Thursday, December 29, 2011

Mission Impossible: Ghost Protocol

The best Mission Impossible yet. How often does that happen with the fourth in a series?

What made this so entertaining, at least to me, was the combination of Brad Bird's visual skills being brought to bear onto the action sequences, all of which were inventive, beautifully choreographed, and  more importantly, unique. There was stuff in this movie that I had simply not seen in an action flick. The chase sequence through a sandstorm, a prison break-out staged like a three stooges set-piece.

The other thing that made this the best MI film yet was that the writers finally decided to make a film that was truly about the team aspect of the IMF, and not just about Ethan Hunt who, as played by Tom Cruise, is the least interesting part of any MI film. There was true teamwork in this film, and the supporting cast -- Simon Pegg, Paula Patton, Jeremy Renner -- get story arcs and almost as much screen time as Tom.

One last thing, and this is a little spoilerish, I guess, but one of the things I really enjoyed about this installment was how un-twisty it was. It was a straight-up good guys versus bad guys spy flick, and there were no double crosses, and no ripped-off masks, etcetera.

I'd go back to see this one again on an IMAX screen but, truth be told, I'm not sure I could stomach the Burj Khalifa tower sequence, when Ethan Hunt (and, apparently, a heavily-strapped-in Tom Cruise) dances around the outside of the sickeningly tall Dubai building. As it was it gave me vertigo on the relatively small screen I saw it on.

Below are some more images from the well-filmed movie:

Wednesday, December 28, 2011


Despite the fact that the world is coming to an end, this is a fairly simple tale of clinical depression, the inability to get any joy from life. Kirsten Dunst embodies this condition and she is excellent, at times seeming almost frozen in her depression. I'll admit that while I was watching this film I was aware of the seams, aware of the manipulations that Lars Von Trier was hurling toward his audience. And there were some moments that felt forced to me, none more so than Stellan Skarsgard's dictatorial capitalist, but then I woke up at four am this morning and couldn't get back to sleep, and images from the film kept flashing through my mind. This is why Lars Von Trier matters, I think: He gets under your skin.

Monday, December 26, 2011

Poetry Monday

A Christmas Poem

by Wendy Cope

At Christmas little children sing and merry bells jingle,
The cold winter air makes our hands and faces tingle
And happy families go to church and cheerily they mingle
And the whole business is unbelievably dreadful, if you're single.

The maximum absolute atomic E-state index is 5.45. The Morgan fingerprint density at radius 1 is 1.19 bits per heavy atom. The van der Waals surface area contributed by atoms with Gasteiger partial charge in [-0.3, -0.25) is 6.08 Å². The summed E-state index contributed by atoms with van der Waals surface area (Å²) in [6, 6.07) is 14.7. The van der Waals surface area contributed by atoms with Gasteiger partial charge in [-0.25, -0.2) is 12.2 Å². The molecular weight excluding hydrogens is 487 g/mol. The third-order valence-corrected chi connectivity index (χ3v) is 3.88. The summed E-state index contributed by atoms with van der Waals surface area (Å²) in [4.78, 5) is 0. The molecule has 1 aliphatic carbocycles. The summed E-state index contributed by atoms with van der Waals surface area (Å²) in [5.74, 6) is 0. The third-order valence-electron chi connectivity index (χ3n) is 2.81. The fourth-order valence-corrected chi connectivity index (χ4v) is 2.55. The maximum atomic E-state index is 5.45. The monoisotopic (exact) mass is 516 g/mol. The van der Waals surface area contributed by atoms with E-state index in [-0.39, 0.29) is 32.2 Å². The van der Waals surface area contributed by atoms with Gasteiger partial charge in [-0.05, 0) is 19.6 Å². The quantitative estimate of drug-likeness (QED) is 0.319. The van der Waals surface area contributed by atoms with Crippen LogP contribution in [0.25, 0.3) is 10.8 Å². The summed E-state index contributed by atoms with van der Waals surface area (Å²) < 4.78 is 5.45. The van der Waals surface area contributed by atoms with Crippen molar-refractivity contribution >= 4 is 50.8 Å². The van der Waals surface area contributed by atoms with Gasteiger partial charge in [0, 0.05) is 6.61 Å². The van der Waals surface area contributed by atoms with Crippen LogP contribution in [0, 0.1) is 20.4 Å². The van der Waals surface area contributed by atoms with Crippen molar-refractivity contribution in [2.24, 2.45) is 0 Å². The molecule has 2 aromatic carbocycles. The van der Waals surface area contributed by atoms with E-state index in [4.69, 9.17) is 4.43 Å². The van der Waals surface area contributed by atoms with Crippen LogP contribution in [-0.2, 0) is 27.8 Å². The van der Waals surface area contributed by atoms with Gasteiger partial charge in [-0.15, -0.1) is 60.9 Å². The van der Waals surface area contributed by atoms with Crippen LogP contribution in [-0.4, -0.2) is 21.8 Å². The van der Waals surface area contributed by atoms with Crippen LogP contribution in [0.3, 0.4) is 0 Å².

Saturday, December 24, 2011


In 200 years, when readers are still enjoying, and analyzing, Stephen King's novels, this one might not be in the classics category, but it will be pretty damn close. For one thing, it's an intricate chronicle of fifty years of American history, both on the political stage, and on the streets. And for another it's an absolute page-turner, a gotta-find-out-what-happens-next thriller. A school teacher (I greatly prefer the schoolteacher protagonist to the more frequent novelist protagonist that has been showing up in King's books) finds a portal that takes him back to 1958. Rules are established (very important in time-travel thrillers) then our humble teacher decides to stop  Harvey Oswald from killing JFK in 1963. Complications ensue. A great read.

Friday, December 23, 2011

Film Frames Friday

A special Film Frames Friday today for someone who is having a birthday week this week. A few of her favorite films ...

Thursday, December 22, 2011

Favorite Movie Posters of the Year

A weak year for movie posters, I think. These are the ones that stood out for me. I'm not sure that The Rum Diary poster was even used for the film but I do like it. Also, while I love the look of the Midnight in Paris poster it is a baffling image, as I have no idea what Vincent Van Gogh's Starry Night has to do with the movie. Still, it's purty.

The Girl With the Dragon Tattoo

If you've read the book and seen the Swedish version there is nothing explicitly new here, but I would say it's still very worth seeing. This is slick, well-made Fincherized adult entertainment. Rooney Mara really delivers as Salander and Daniel Craig brings his rumpled sexiness to Blomkvist. There are some beautiful shots in the film, mostly colored in icy blues and sallow browns. I'd see it again just to watch some stunningly composed shots of Salander chasing down one of the film's many sadistic creeps on a motorcycles through the woods. As my friend Kevin says, Fincher's got the chops.

Monday, December 19, 2011

Poetry Monday

  by Wendy Cope

The day he moved out was terrible –
That evening she went through hell.
His absence wasn’t a problem
But the corkscrew had gone as well.

Sunday, December 18, 2011

Captain America

There was a nice retro, old-fashioned feel to a lot of this film and director Joe Johnston is an underrated B-Movie director but overall this was pretty uneven. Chris Evans was a dull Captain America, I never really understood what was going on with the villain, and the final third throws away the 1940s feel for blue laser beams and so-so cgi. Hayley Atwell, as a love interest/English agent helped with her, um, impressive acting abilities, but not quite enough.

Friday, December 16, 2011

Written on the Wind

Re-watched Written on the Wind last night, partly in preparation for my upstairs neighbor's 1960s party tonight. Anyway, brilliant as always, and check out this observation by Glenn Kenny on his excellent blog, Some Came Running.

He demonstrates just how thought-out Sirk's films are in terms of their visual construction. I'm not suggesting every movie needs to be so steeped in costume symbolism but it sure works in this movie.

Film Frames Friday